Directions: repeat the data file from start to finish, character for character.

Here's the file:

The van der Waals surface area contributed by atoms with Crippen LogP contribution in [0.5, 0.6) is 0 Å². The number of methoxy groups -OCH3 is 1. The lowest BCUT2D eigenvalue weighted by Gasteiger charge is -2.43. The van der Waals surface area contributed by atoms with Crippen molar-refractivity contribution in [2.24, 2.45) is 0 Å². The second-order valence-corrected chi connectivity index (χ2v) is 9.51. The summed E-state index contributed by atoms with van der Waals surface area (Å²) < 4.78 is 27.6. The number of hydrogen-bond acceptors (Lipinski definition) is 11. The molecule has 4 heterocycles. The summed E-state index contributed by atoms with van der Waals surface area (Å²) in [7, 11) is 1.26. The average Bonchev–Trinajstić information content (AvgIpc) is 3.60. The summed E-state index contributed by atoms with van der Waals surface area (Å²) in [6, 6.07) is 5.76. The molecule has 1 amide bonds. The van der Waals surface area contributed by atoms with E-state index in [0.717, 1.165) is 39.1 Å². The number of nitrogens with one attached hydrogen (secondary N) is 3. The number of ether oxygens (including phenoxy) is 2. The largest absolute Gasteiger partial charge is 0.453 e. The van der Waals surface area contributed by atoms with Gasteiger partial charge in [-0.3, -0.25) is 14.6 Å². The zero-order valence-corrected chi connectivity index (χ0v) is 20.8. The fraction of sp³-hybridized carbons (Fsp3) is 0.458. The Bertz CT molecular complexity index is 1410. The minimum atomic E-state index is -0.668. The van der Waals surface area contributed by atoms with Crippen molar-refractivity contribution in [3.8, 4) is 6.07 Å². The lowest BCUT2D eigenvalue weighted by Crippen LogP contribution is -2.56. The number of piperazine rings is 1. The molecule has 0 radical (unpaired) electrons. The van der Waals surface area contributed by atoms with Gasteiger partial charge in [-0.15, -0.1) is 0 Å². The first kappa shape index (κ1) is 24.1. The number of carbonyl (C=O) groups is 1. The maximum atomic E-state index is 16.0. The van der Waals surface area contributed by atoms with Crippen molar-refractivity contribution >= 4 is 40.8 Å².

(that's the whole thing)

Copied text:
The van der Waals surface area contributed by atoms with Crippen LogP contribution in [0.5, 0.6) is 0 Å². The number of methoxy groups -OCH3 is 1. The lowest BCUT2D eigenvalue weighted by Gasteiger charge is -2.43. The van der Waals surface area contributed by atoms with Crippen molar-refractivity contribution in [2.24, 2.45) is 0 Å². The second-order valence-corrected chi connectivity index (χ2v) is 9.51. The summed E-state index contributed by atoms with van der Waals surface area (Å²) < 4.78 is 27.6. The number of hydrogen-bond acceptors (Lipinski definition) is 11. The molecule has 4 heterocycles. The summed E-state index contributed by atoms with van der Waals surface area (Å²) in [7, 11) is 1.26. The average Bonchev–Trinajstić information content (AvgIpc) is 3.60. The summed E-state index contributed by atoms with van der Waals surface area (Å²) in [6, 6.07) is 5.76. The molecule has 1 amide bonds. The van der Waals surface area contributed by atoms with E-state index in [0.717, 1.165) is 39.1 Å². The number of nitrogens with one attached hydrogen (secondary N) is 3. The number of ether oxygens (including phenoxy) is 2. The largest absolute Gasteiger partial charge is 0.453 e. The van der Waals surface area contributed by atoms with Gasteiger partial charge in [-0.3, -0.25) is 14.6 Å². The zero-order valence-corrected chi connectivity index (χ0v) is 20.8. The fraction of sp³-hybridized carbons (Fsp3) is 0.458. The Bertz CT molecular complexity index is 1410. The minimum atomic E-state index is -0.668. The van der Waals surface area contributed by atoms with Crippen molar-refractivity contribution in [3.8, 4) is 6.07 Å². The lowest BCUT2D eigenvalue weighted by Crippen LogP contribution is -2.56. The number of piperazine rings is 1. The molecule has 0 radical (unpaired) electrons. The van der Waals surface area contributed by atoms with Gasteiger partial charge in [-0.15, -0.1) is 0 Å². The first kappa shape index (κ1) is 24.1. The number of carbonyl (C=O) groups is 1. The maximum atomic E-state index is 16.0. The van der Waals surface area contributed by atoms with Crippen molar-refractivity contribution >= 4 is 40.8 Å².